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Health Insurance & Affordable Care Act

Navigating the Medicare Rx Discount Maze

Experts say go slow and ask questions before choosing your card.

Changing Prices

Experts remind seniors that prescription discount card sponsors are still allowed to alter prices as well as their percentage discounts as often as weekly. That means that a 20% discount one month could wind up substantially higher -- or lower -- on the next prescription refill. But Medicare will be monitoring price changes and will identify programs that deviate from the expected changes in pricing.

Many drug companies and pharmacies already offer discount cards of their own, though the Medicare-approved prescription discount card can't be used at the same time. Seniors with multiple cards should ask lots of questions to find out which one works best from month to month.

"Every time you go to the pharmacy, you want to figure out which of your cards will work the best. And it will change," Ginzler says.

Not Just Savings

Few cards will cover all drugs for most patients, and in the end, bottom-line discounts for most will land somewhere in the 10% to 15% range, estimates Trudy Lieberman, the director of the Center for Consumer Health Choices at the Consumers Union in Yonkers, N.Y.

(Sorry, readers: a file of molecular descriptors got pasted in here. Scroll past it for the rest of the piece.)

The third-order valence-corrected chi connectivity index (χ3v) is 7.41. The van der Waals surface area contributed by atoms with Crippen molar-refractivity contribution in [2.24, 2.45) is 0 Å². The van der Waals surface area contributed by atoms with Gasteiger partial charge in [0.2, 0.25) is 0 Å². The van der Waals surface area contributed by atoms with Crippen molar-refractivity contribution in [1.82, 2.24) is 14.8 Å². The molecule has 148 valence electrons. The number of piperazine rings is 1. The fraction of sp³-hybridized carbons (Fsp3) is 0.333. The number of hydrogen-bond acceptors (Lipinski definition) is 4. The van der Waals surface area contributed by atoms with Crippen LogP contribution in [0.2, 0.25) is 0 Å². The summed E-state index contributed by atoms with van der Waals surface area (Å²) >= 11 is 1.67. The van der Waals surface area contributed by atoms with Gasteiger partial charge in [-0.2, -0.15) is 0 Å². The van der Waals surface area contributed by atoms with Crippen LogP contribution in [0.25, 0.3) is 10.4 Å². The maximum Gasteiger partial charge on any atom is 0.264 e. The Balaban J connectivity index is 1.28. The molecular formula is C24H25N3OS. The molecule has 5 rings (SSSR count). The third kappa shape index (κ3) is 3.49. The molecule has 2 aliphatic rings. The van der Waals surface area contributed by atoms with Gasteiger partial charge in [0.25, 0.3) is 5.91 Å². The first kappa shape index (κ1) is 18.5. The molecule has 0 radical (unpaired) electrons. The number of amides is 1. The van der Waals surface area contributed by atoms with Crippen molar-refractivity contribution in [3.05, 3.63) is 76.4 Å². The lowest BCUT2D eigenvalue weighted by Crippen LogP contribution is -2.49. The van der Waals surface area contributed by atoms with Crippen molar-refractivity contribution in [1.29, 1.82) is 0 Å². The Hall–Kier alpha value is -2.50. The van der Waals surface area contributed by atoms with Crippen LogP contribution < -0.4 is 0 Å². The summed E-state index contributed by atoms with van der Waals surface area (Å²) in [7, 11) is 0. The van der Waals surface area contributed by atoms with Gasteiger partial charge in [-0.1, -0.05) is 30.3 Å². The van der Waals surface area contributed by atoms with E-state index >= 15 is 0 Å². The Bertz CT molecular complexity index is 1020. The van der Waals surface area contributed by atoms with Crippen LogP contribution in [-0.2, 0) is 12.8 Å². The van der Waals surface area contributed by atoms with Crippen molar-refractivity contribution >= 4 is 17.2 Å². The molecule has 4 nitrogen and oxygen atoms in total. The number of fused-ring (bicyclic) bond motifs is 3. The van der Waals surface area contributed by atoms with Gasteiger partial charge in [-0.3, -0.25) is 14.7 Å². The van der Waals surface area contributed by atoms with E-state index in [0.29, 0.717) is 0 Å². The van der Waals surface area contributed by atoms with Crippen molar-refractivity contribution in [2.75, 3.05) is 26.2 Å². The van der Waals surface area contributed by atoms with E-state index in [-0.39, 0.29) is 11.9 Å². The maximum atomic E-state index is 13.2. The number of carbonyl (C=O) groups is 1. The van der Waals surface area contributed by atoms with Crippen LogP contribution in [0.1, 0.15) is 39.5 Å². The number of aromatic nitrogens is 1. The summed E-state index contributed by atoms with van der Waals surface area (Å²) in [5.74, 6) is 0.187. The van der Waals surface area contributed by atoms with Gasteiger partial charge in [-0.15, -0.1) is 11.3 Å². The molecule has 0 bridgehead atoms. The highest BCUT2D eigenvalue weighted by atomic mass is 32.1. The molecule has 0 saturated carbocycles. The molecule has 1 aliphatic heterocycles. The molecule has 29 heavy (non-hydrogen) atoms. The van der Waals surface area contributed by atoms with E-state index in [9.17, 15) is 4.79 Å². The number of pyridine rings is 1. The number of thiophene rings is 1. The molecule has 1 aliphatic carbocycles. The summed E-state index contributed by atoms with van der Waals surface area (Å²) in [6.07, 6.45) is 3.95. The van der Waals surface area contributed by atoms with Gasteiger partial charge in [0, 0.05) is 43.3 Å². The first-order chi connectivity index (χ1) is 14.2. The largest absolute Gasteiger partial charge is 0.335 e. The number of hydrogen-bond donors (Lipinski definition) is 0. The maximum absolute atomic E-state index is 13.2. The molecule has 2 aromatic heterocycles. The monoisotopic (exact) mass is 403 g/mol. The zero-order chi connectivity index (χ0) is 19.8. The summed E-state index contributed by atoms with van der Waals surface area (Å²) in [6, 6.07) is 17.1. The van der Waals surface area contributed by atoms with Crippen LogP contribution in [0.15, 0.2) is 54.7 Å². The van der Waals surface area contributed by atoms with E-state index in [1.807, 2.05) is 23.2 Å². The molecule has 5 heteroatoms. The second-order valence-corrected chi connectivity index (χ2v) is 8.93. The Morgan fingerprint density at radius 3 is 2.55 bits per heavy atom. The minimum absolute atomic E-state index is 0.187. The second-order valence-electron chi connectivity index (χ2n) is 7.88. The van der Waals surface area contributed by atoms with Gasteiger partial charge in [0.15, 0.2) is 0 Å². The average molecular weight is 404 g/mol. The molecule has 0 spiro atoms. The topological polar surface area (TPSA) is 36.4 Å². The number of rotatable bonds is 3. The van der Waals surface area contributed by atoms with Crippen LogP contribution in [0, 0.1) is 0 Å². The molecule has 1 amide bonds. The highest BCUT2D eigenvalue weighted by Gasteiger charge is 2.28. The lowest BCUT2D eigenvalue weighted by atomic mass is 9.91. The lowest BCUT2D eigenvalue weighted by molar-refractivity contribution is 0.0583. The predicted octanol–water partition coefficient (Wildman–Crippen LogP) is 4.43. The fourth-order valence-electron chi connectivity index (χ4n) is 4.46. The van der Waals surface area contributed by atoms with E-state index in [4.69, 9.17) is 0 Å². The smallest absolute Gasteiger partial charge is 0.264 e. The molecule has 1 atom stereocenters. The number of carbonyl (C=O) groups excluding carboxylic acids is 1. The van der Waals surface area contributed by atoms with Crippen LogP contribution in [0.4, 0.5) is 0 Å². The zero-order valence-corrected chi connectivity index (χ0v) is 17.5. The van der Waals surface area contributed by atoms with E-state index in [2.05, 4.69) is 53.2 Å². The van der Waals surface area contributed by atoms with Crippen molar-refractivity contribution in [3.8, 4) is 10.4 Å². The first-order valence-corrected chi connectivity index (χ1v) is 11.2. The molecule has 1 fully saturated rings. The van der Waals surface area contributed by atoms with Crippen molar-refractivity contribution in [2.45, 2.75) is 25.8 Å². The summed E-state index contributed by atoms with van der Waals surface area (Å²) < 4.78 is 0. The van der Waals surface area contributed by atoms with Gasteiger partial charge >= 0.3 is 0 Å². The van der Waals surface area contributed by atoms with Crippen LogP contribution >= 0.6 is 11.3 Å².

Price alone "is not how you need to pick a card," she says.

Medicare beneficiaries will also need to find out how these prescription discount cards work with other drug benefits they may already have. Up to 2/3 of seniors have some form of private insurance through a former employer or the government that covers some drug cost. It is not yet clear how those pharmacies will treat existing cost-sharing arrangements, Lieberman says.

"This is an important issue for these people," she says.

Lieberman also cautions people to find out if their favorite pharmacy plans to honor the card they want. Different pharmacy chains take different cards, so take it into account if getting the biggest discount means switching stores, she says.

Low-Income Benefit

Despite their cautions, advocates are most excited about the card program's benefits for up to 7 million low-income seniors. Those with annual incomes below $12,560 per year for individuals and $16,862 for couples are automatically entitled to a $600-per-year credit to help pay for their prescription drugs on top of any discounts.

The credit will come embedded in the card they choose and will be deducted like a debit card as they buy prescription drugs, according to Medicare. The Social Security Administration is ready to send out mailers to all seniors who qualify for the money. Lieberman recommends that seniors and their families contact their State Health Insurance Program (SHIP) to find out if they qualify.

"That's a good benefit for people if they understand what they have to do to get it," she says.

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